Michael Robert Solomon, 30, and Benjamin Ryan Teeter, 22, were charged with conspiring and attempting to provide material support to a foreign terrorist organization, the Department of Justice said in a Friday press release. Both men, who proclaim to be part of the extremist anti-government Boogaloo movement, were taken into custody on Thursday evening and have been remanded in Minneapolis pending a formal hearing next week.
The Boogaloo scene generally trends right-wing or fringe libertarian, with many of its memes and aesthetic markers borrowed from more explicitly racist alt-right and 4chan culture. The movement is broadly anti-government and talks often of sparking a civil war.
“This case can only be understood as a disturbing example of the old adage, ‘The enemy of your enemy is your friend,’” Assistant Attorney General John C. Demers for the National Security Division said in a press release announcing the charges. “No matter what witch’s brew of ideological motivations inspire those who seek to engage in terrorist activity and harm our country and our fellow citizens, the National Security Division is committed to identifying and holding them accountable.”
According to the criminal complaint, the pair, who allegedly belong to a Boogaloo Boys sub-group called “Boojahideen,” sought to supply weaponry to Hamas and use violence against cops, government officials and government property “to overthrow the U.S. government.”
In the wake of the May death of George Floyd, Solomon and Teeters, both spoke publicly about arming themselves and guarding local business and homes in Minneapolis, apparently to protect property and protesters from law enforcement—the group they claim to despise.
Prosecutors allege that a witness saw Solomon, Teeters, and other members of the “Boogaloo Bois and Boojahideen” discussing carrying out violence against cops and other targets to achieve their goal of “overthrowing the government and replacing its police forces.”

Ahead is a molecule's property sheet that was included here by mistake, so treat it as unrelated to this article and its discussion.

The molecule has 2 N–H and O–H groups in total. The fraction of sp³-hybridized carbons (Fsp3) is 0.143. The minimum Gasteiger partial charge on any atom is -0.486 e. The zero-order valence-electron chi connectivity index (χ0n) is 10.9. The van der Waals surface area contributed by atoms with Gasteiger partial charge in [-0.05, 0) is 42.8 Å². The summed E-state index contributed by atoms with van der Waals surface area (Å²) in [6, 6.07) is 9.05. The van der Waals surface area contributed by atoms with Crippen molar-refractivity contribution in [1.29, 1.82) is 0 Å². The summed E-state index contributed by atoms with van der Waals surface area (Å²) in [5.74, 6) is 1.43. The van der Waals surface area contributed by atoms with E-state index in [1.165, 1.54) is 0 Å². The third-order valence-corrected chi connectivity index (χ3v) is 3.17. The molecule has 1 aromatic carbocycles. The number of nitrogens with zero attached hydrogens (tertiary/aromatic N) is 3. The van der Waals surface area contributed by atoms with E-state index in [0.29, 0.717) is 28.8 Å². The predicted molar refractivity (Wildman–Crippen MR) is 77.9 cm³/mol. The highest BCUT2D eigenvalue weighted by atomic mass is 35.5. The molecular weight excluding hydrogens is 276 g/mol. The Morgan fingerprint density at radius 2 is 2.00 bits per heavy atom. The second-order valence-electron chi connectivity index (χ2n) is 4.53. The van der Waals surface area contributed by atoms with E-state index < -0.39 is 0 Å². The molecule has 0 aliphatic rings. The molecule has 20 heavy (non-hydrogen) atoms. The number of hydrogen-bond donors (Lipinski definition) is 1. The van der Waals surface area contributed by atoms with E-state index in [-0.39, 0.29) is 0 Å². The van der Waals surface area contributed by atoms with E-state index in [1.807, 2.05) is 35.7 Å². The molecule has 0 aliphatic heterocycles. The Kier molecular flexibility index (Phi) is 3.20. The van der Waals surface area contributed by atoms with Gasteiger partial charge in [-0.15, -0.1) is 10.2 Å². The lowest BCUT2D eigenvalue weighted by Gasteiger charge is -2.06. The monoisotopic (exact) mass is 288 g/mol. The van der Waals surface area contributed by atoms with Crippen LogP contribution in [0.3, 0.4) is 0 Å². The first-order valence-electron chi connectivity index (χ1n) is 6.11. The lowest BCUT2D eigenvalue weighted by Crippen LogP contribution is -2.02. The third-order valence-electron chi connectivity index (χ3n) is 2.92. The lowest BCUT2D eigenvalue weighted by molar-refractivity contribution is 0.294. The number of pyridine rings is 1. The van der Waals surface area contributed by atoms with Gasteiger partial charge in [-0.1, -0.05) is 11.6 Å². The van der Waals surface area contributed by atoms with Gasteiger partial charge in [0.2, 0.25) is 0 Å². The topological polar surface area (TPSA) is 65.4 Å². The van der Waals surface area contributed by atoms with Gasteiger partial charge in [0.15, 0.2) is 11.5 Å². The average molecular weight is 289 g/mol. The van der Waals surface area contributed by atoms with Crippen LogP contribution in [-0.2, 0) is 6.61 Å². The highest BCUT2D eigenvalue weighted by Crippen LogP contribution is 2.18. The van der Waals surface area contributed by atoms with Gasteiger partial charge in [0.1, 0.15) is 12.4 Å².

The witness said the pair also had large quantities of ammunition and firearms, and at least one member was carrying it through a residential neighborhood in Minneapolis.
Separately, the men allegedly met with individuals they thought were members of Hamas, the militant organization that has ruled the Gaza Strip for years. In reality, they met with an FBI informant and an undercover agent involved in an investigation into the pair.
“In audio-recorded conversations, Solomon and Teeter expressed that Hamas shares anti-U.S. government views that align with their own views,” prosecutors said in the press release. “Solomon and Teeter also expressed their desire to employ themselves as ‘mercenaries’ for Hamas as a means to generate cash for the Boogaloo Bois/Boojahideen movement, including funding for recruitment and purchasing land for a training compound.”
Prosecutors alleged Solomon and Teeter shared with the FBI informant and another person they believed to be a “more senior” member of Hamas—who was actually an undercover FBI agent—their ideas about destroying government monuments, raiding a North Carolina white supremacist headquarters, and targeting several politicians and media figures.